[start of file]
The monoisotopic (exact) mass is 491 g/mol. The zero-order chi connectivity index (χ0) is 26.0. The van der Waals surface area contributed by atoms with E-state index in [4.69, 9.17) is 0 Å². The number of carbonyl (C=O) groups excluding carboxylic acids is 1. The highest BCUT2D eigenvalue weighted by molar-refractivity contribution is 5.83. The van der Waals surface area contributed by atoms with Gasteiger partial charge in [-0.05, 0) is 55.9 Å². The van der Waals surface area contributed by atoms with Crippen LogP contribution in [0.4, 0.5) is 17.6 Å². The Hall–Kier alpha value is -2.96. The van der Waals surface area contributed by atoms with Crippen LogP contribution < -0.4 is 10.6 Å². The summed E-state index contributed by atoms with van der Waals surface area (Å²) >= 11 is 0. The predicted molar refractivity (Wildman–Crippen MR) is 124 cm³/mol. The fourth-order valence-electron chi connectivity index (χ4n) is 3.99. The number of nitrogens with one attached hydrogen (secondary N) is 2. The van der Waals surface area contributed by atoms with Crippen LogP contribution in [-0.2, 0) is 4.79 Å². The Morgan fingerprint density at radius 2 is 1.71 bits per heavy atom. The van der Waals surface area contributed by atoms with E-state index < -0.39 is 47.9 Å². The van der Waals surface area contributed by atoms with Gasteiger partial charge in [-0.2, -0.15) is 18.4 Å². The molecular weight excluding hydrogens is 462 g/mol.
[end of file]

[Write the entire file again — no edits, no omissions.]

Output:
The monoisotopic (exact) mass is 491 g/mol. The zero-order chi connectivity index (χ0) is 26.0. The van der Waals surface area contributed by atoms with E-state index in [4.69, 9.17) is 0 Å². The number of carbonyl (C=O) groups excluding carboxylic acids is 1. The highest BCUT2D eigenvalue weighted by molar-refractivity contribution is 5.83. The van der Waals surface area contributed by atoms with Gasteiger partial charge in [-0.05, 0) is 55.9 Å². The van der Waals surface area contributed by atoms with Crippen LogP contribution in [0.4, 0.5) is 17.6 Å². The Hall–Kier alpha value is -2.96. The van der Waals surface area contributed by atoms with Crippen LogP contribution < -0.4 is 10.6 Å². The summed E-state index contributed by atoms with van der Waals surface area (Å²) >= 11 is 0. The predicted molar refractivity (Wildman–Crippen MR) is 124 cm³/mol. The fourth-order valence-electron chi connectivity index (χ4n) is 3.99. The number of nitrogens with one attached hydrogen (secondary N) is 2. The van der Waals surface area contributed by atoms with Crippen LogP contribution in [-0.2, 0) is 4.79 Å². The Morgan fingerprint density at radius 2 is 1.71 bits per heavy atom. The van der Waals surface area contributed by atoms with E-state index < -0.39 is 47.9 Å². The van der Waals surface area contributed by atoms with Gasteiger partial charge in [-0.2, -0.15) is 18.4 Å². The molecular weight excluding hydrogens is 462 g/mol.